1. Does Billy
Budd face his trial at the hands of a kangaroo court, one that is
characterized by irresponsible, unauthorized, or irregular status
or procedures? If Billy’s trial is illegitimate, how does its illegitimacy relate
to the overall theme of the novel?
Some members of the ship’s crew question
Captain Vere’s right to pass such swift judgment upon Billy, and,
to a certain extent, their misgivings are reasonable. The assembled
jury is certainly competent enough, yet Vere takes the dubious dual
role as chief witness and direct superior, or judge.
Melville shows that illegitimate courts prevail in a time of war.
Moreover, because Melville insists that life fundamentally exists
in a state of perpetual war and natural depravity; to him, life
is nothing more than a kangaroo court. Indeed, the narrator points
out that when the crew members begin to “murmur” following the trial
and Billy’s execution, the superiors on the ship quickly squelch
these grumblings by blowing their whistles, forcing the men back
to their duties.
2. What moral
issues arise with the jury’s decision to sentence Billy to death?
Do you think the jury makes the right decision?
Here we have the classic dilemma between
the spirit and the letter of the law, or, as Vere frames it, the
conflict between conscience and law. Because laws exist to support
the integrity of a society and because laws receive their strength
from those who enforce them, logic calls for the equal and firm
application of those laws. Traditionally, people think of justice
as being blind, and for good reason: once the adjudicator begins
to base his judgments on mitigating, particular, or personal circumstances
and considerations, he threatens the very fabric of the law and,
by extension, the very fabric of society. However, the firm application
of the law means little if that law itself is unjust. Despite the
logic of Captain Vere’s arguments, especially as applied during
a time of war, we are likely to be left feeling that Billy is sacrificed
unnecessarily to the greater glory of an abstract, dehumanized cause.
In most courts of law, intention and motivation carries weight in
the consideration of an action. What might be considered wrongdoing
when performed in the service of a noble cause, is undoubtedly justified.
This constant sensitivity eventually inspires the revision and improvement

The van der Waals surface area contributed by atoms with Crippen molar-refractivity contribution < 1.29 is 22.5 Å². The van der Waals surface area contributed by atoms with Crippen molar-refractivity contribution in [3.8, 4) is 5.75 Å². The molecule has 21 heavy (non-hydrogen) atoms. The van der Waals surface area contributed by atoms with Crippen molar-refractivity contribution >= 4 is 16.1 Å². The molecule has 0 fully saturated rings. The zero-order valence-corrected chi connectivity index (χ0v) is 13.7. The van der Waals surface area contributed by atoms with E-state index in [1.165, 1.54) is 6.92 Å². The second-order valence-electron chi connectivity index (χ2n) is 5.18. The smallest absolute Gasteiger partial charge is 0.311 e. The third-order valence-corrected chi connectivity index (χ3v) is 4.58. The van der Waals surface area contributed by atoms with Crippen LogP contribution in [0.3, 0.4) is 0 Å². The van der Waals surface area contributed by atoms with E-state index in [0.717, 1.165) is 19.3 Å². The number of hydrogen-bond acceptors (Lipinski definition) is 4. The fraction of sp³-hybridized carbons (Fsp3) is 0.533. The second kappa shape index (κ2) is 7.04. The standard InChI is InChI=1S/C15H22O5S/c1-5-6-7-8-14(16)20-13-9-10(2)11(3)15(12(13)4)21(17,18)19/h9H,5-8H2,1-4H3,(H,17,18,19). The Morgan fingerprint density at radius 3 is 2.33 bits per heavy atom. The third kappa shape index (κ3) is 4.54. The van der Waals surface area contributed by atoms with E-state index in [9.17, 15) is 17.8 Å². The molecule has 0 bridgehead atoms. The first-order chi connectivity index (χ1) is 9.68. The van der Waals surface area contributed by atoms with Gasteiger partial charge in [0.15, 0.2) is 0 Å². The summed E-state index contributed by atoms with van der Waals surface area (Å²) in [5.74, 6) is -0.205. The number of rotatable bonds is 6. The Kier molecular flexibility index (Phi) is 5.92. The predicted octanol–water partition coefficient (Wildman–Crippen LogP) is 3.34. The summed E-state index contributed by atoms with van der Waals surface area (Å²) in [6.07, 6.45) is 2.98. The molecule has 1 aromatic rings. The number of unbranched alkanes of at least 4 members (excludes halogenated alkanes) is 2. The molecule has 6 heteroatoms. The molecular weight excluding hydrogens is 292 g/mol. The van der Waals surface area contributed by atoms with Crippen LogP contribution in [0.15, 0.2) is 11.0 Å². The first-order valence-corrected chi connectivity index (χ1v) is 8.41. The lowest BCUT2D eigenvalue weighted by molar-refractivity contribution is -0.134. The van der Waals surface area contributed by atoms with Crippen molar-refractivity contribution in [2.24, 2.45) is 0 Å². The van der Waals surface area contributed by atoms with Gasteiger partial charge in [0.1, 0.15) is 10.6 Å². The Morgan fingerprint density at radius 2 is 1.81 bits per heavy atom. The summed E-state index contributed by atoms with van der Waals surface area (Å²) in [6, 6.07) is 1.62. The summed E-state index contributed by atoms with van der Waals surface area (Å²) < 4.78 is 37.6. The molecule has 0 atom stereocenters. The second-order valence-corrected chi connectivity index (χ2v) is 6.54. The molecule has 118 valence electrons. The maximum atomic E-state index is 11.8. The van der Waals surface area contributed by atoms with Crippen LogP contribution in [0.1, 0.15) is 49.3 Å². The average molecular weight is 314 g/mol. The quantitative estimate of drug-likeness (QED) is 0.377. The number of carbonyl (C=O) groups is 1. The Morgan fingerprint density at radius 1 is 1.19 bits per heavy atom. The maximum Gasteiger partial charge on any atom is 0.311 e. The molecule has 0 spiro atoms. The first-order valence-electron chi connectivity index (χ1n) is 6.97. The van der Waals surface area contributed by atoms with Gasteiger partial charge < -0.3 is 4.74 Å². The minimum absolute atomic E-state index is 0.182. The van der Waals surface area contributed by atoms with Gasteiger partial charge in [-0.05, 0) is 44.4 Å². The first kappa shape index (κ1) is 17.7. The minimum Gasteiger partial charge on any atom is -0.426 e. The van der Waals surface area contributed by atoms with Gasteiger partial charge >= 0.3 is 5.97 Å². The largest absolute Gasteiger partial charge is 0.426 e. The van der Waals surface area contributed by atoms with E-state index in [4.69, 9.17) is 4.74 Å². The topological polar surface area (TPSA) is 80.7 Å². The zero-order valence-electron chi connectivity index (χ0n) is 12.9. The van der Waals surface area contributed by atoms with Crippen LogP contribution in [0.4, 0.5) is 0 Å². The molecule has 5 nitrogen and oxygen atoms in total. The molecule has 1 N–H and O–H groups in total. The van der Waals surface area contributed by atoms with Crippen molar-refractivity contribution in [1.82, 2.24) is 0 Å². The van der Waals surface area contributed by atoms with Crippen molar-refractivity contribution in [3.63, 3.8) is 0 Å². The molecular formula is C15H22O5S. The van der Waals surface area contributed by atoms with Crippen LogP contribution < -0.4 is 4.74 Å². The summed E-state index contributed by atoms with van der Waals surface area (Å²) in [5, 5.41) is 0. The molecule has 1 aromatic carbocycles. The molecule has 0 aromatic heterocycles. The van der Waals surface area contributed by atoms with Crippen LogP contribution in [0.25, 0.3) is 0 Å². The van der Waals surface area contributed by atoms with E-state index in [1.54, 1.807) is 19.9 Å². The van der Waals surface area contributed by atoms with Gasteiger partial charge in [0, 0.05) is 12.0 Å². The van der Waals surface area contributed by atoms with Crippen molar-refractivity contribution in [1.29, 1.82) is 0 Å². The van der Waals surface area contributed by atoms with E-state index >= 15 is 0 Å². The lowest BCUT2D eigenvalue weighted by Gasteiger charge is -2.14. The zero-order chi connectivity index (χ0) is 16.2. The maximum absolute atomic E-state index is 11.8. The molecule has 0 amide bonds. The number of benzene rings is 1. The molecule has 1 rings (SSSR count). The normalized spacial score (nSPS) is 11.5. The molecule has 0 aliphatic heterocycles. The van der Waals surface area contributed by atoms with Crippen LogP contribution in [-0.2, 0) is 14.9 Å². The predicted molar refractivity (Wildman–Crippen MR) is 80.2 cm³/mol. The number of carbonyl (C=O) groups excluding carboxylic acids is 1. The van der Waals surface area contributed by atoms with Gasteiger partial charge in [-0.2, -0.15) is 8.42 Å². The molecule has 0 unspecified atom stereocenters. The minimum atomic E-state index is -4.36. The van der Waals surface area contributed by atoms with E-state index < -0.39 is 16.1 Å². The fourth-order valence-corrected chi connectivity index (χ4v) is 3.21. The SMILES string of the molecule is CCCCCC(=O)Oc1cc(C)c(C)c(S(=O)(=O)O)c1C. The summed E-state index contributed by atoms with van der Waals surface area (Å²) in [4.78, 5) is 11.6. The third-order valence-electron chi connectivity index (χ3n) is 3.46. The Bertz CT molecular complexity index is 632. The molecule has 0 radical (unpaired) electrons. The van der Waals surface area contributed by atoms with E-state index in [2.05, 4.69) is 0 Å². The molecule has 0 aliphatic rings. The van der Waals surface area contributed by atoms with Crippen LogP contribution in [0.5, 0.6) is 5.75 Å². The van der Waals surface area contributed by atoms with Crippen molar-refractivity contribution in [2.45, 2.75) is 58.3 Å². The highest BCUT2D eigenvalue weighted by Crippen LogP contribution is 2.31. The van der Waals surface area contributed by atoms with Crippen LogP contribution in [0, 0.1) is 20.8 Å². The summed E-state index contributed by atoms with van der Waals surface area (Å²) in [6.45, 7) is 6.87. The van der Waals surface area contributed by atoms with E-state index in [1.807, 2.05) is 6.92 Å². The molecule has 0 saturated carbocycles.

of laws, representing how the just prevail in their revolution against
the iniquitous hand of their oppressors.
In Billy’s case, the jury initially questions, but ultimately
conforms to Vere’s harsh reliance upon military justice, a system
of law that rejects consideration of motive and intention. Certainly,
the question of whether Billy is truly guilty of treason due to
his silence concerning a possible conspiracy complicates matters.
Yet, judging based upon what they know, the jury still makes the
unjust decision to condemn a man without considering his situation.
who bears the most responsibility for Billy’s death: Claggart, Vere,
or Billy himself?
This is one of the many difficult problems
that Melville’s book raises. A strong argument could be made against
the provocative Claggart, who drove Billy to the deed in an act
of bald contempt. One could say that Claggart got what he deserved
for he knowingly dragging Billy down with him in the process of
On the other hand, it was Billy himself who made the
largest transgression, committing homicide in the face of a simple,
if mean-spirited, accusation. All he had to do was simply defend
a verbal accusation with a verbal defense, and the Captain, doubtful
as he was of Claggart’s allegation, probably would have dismissed
the matter entirely.
Finally, one could pin the ultimate blame on Captain
Vere, the inflexible stickler who insists on carrying out the law
to the exact letter, even against his own better judgment. In placing
principles above people, one could argue that Vere has committed
the gravest sin of all, moreover attempting to wash his hands of
responsibility in the very process.
Still, Melville shows that Vere operates under the negative
influence of greater forces, social situations, and laws motivated
by a hunger for power and a drive to war. In this sense, Melville
draws attention to the idea that, in the modern world, people grow
up in an inherently flawed and evil society that causes them to
harden to the needs of their fellow human beings. Therefore, this
laundry list of guilty parties could go on and on, including men
like the Dansker as well.